That's where the larger challenge lies. "What we've determined is that by using these tools we can pretty quickly help build a solid and technically quantifiable roadmap for how companies should think about understanding a migration to the cloud," Brown said. "It's not as technically complex as organizations think, but organizations underestimate the impact to their core day-to-day team and operations. It is different, and it does require some thought."
All three providers we spoke to emphasized the need to assess a client's cloud readiness in terms of operational processes, business processes and willingness to change. In terms of assessing processes, Hedden advised asking whether a client's process would allow the use of cloud technologies or whether cloud technologies improve their process. "You're trying to understand the impact of cloud in terms of how [the client does] their business. The cloud requires process changes a lot of times, so you need to look at how people do business and the impact of cloud and assess whether that's an improvement or a negative, and you want to know that going in."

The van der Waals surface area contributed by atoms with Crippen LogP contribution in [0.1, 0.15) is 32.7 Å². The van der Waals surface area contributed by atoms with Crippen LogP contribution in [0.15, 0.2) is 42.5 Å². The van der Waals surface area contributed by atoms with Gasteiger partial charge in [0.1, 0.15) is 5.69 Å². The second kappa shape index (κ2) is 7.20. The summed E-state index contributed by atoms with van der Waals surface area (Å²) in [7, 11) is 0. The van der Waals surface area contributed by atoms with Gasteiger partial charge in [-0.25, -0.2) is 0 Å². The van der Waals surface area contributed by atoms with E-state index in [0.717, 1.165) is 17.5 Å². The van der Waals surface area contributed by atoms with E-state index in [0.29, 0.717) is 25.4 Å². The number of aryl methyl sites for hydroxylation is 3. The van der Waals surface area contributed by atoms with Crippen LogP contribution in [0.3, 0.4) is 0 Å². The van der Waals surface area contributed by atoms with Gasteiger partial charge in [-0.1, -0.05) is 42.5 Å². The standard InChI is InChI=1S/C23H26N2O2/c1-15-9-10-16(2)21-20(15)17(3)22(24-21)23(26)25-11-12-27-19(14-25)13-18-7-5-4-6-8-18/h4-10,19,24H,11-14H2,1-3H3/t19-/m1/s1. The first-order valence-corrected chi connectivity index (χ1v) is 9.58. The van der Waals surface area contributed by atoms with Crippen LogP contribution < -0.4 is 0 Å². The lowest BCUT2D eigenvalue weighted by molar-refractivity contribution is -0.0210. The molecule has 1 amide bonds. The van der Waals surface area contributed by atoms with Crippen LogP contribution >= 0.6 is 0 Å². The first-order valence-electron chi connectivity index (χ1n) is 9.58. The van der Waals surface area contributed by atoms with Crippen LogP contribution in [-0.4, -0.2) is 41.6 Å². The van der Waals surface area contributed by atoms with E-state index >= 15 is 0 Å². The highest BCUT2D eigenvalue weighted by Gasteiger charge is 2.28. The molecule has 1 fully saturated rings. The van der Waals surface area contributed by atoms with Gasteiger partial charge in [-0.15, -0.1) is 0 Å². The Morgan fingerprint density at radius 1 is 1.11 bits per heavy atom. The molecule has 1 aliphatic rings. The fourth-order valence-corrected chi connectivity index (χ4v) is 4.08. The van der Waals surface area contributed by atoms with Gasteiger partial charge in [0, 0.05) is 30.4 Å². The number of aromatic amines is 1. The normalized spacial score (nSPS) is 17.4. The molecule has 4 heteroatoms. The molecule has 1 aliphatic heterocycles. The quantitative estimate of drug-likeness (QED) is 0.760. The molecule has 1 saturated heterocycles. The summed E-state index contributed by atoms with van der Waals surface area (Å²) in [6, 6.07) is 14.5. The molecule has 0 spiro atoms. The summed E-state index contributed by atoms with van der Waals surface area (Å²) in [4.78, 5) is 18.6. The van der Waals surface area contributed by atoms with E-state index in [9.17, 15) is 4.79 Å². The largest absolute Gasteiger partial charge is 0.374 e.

Hedden acknowledged that assessing people is difficult, "but you have to ask open-ended questions to determine whether or not people will embrace change," he said. "Often times, moving to the cloud results in changing the way you do business. In the grand scheme it's almost always for the better, but if a client lacks executive sponsorship to make a change like that, you will face a lot of resistance."
Failure to understand the client's business and operational processes, as well as their appetite for change, can make or break a cloud migration. "A large, hairy, audacious goal of moving significant workloads to a public cloud is fantastic, but if you try to push too hard on it, something will break and it tends to be the people. So getting the people, the operations and processes in place is critical," Treadway said.
He continued: "Organizational readiness has a number of components. What needs to be understood is that we're looking at a fairly large change management exercise: A change in process, a change in skills, which ideally means reskilling and retooling the technical [and business teams you have in place] to be able to operate in this environment," he said.
Treadway said IT operations people tend not to be paid to take risks, but to reduce risk. However, moving to the cloud may involve re-creating processes from scratch, which looks risky. The key is to identify people at the early stages of a project who are willing to change and involve them to establish some success.
Hedden agreed. "You have to take into account people and change management and process when you're making a big change like this. The vast majority of the time, technical change is possible, but adoption is not based on whether or not technology works. It has to work for the client in their environment."